Oh “Ringu”, what hath thou wrought? Aside from the manic sounds of greedy movie producers all over Asia looking to cash in, that is. I suppose it wouldn’t be entirely fair to blame “Ringu” for the recent rash of assembly line Asian Horror Films that have swamped the continent of late. While “Unborn but Forgotten” may use the “race against the supernatural time clock” gimmick of the aforementioned Japanese film, it also employs the Internet as its primary means of “evil delivery” ala the brilliant “Kairo” and the recent “Fear.com”. Fortunately “Unborn” is not the unmitigated disaster that was the aforementioned American film, but unfortunately it does come awfully close.
“Unborn but Forgotten” stars Eun-joo Lee (“Lover’s Concerto”) as Su-Jin, a reporter making a documentary about a string of deaths involving women who died mysteriously after visiting a strange website. She joins up with cybercop Choi (Jun-ho Jeong, “Marrying the Mafia”) to explore the dead women’s past, eventually ending up at a website that prominently features a woman’s abortion clinic. As coincidence would have it, Su-jin is also pregnant with the lovechild of her boyfriend, a hunky but moody anchorman. After Su-Jin visits the website in question, she learns that she only has 15 days to live…
If the above synopsis of “Unborn” sounds familiar, then all you have to do is replace “website” with “videotape” and you would have the synopsis for the “Ring” movies. But that’s where the familiarity ends, because unlike that breakthrough franchise, “Unborn” is so uninterested in originality or creativity that it practically screams, “profit scheme!” from every inch of its celluloid pore. There’s nothing here for anyone who has seen even a single percent of all the Asian Horror Films that have come out of the Asian continent in the last 5 years.
Frankly, the only thing “Unborn” has going for it is its South Korean aesthetics. Even though director Chang-jae Lim is handcuffed with a silly and pedestrian script, he’s still a South Korean director and thus the movie boasts the type of high production values one has come to expect from South Korean films. The movie looks very nice, even if the script by Hyeon-geun Han basically consists of pulling the ol horror fav of “now you see the ghost now you don’t” over and over until the hour mark, when a human killer is revealed in a not-very-subtle fashion that will leave you scratching your head. Not because the sequence is so confusing, but because you can’t fathom why the filmmakers didn’t understand that the scene called for subtlety.
If you guessed that the only way Su-Jin can save her life is to backtrack the original victim and discover who killed that victim and why and thus get revenge for her and end the whole “vengeful spirit out for revenge” theme, then give yourself a gold star. Better yet, stop watching so many Asian Horror Films for a year or so, or at least until the continent gets tired of this nonsense and move on. Hey, guys, how about some originality next time? I’m used to seeing B-movie filmmakers in America cashing in on their Hollywood counterparts (consider the 1000s of “Die Hard” imitators you’ve seen over the years), but it’s a bit odd to see top-notch Asian filmmakers pulling the “is it homage or theft or just laziness” angle.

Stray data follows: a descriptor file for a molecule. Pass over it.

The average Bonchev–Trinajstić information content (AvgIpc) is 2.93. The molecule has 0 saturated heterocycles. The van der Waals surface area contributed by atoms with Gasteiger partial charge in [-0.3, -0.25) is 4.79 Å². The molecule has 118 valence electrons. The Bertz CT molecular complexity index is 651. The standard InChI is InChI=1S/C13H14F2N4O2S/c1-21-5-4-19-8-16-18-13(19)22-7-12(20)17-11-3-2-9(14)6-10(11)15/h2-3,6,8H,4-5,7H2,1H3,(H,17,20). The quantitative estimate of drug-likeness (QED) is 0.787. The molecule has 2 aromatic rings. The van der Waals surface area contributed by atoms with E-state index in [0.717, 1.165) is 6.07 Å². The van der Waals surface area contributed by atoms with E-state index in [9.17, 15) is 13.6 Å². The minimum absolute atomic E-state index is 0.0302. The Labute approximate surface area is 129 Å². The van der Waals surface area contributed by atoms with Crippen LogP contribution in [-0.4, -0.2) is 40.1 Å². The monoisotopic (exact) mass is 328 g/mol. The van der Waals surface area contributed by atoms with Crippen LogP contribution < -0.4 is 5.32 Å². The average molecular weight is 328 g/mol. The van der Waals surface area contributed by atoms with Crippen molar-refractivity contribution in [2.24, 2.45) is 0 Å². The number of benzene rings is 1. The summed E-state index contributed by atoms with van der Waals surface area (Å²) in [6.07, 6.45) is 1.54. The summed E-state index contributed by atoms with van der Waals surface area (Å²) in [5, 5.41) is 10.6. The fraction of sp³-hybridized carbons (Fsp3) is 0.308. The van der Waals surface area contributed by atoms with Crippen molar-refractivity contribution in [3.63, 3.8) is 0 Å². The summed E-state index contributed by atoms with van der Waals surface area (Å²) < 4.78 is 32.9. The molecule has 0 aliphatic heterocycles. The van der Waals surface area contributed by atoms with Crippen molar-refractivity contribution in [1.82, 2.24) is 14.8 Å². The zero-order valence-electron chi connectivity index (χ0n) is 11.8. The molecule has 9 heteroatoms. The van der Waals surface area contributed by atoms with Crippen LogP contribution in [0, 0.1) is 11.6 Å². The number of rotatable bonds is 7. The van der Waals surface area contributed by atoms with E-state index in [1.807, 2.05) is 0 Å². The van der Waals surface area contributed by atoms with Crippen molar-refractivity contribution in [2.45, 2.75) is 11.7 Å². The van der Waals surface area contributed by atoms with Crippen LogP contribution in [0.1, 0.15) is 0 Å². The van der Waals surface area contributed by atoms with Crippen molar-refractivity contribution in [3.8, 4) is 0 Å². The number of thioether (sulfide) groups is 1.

“Unborn but Forgotten” is mostly absurd, with a script so lazy it never even bothers to explain many common sense issues regarding the website and the ghostly spirit that is, apparently, running it. Gee, I wonder how much the spirit is paying a month to host that website? And is it in “spirit dollars” or actual dollars? Actually, the most interesting aspect of the script is Su-Jin’s relationship with her anchor boyfriend, whose promotion is put in jeopardy by rumors of a love affair with Su-Jin. Which brings up this curious thought: why would a single anchorman having a girlfriend who may or may not be pregnant affect the anchorman’s promotion? This is 2003, not the 1950s.
If you’ve never seen an Asian Horror Film post-“Ringu”, then “Unborn” may satisfy up to a point. Even so, I can’t see anyone thinking “Unborn” is anything beyond average. Even the acting by leads Jeong and Lee are pedestrian, as if they realized they were doing a movie that had its retread tires on and was moving in retread territory at full steam with nary a thought to take a detour. Why bother emoting with any skill when the movie you’re in is of such poor quality? I don’t blame them one bit.
Here’s a hint to Asian filmmakers: When Hollywood starts buying up remake rights to your films like hot cakes, it’s time to retire the trend and find a new one.
Chang-jae Lim (director) / Hyeon-geun Han (screenplay)
CAST: Jun-ho Jeong …. Choi Jin-Seok
Eun-Joo Lee …. Han Su-Jin